Future Olympics could feature ‘spray chambers’ which produce personalised spray-on suits from an aerosol can and 3D-printers, researchers say.
The new technological development was just one of many examples that are set to fuel future lab-assisted athletes at the summer games. There is a new wave of sports engineering taking place across the globe, with experts saying that every sport- from swimming to skiing to the shot put – will benefit from scientific advances in materials, coaching techniques and tools that will continue to shave milliseconds off record times.
A new report has recently been released that looks into how these new technologies are set to impact the world of sport. Conducted by the Institution of Mechanical Engineers, “Sports Engineering: A unfair Advantage?” addresses how science can work with athletic committees and governing bodies to improve the competitiveness of sport.
The researchers are keen to avoid new accusations of ‘technology doping’, which is why they have urged sports regulators and governing bodies to engage with scientists earlier to ensure technological advances push the boundaries as far as they can while staying within the rules.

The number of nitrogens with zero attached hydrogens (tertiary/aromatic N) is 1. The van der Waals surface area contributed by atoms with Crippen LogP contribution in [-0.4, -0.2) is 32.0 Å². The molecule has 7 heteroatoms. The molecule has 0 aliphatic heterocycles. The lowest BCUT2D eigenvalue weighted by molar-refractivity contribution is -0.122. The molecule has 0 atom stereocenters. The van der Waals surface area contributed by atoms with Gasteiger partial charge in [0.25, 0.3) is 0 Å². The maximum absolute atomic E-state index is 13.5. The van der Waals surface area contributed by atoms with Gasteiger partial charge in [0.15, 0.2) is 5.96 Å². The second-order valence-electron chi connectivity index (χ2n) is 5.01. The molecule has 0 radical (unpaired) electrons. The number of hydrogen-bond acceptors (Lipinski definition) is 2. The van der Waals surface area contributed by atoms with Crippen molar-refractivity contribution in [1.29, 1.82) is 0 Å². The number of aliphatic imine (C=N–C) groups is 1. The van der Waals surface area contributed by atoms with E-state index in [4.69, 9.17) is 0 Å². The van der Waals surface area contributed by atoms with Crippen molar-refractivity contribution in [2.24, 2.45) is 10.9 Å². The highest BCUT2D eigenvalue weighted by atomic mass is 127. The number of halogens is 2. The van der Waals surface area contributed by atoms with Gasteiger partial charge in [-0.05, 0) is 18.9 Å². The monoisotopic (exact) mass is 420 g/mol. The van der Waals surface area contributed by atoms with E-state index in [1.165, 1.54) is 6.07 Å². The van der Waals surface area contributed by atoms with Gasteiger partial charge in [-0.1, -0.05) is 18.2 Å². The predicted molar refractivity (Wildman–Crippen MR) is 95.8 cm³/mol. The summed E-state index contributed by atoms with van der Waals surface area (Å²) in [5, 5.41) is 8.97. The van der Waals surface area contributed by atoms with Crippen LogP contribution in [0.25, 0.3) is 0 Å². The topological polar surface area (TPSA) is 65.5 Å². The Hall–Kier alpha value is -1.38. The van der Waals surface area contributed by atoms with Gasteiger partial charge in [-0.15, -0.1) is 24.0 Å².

Steve Haake of Britain’s Sheffield Hallam University, who is regarded as one of the world’s leading sports engineers said: “In sports engineering, the place we start is with the rules. And the rules of what is allowed are often quite strict, but the rules of what is possible are defined by Newton et al – they are the laws of physics.
“We do a lot of horizon gazing. We will look for anything that might allow us to get some kind of advantage. We look at all the things that can be done, and then we see what would fit within the rules.”
As well as highlighting the spray chambers, the report also noted performance analysis sensors as being an exciting new technological development. The sensors could soon be routinely embedded inside the body, giving continuous data on physiological changes during an athlete’s training session.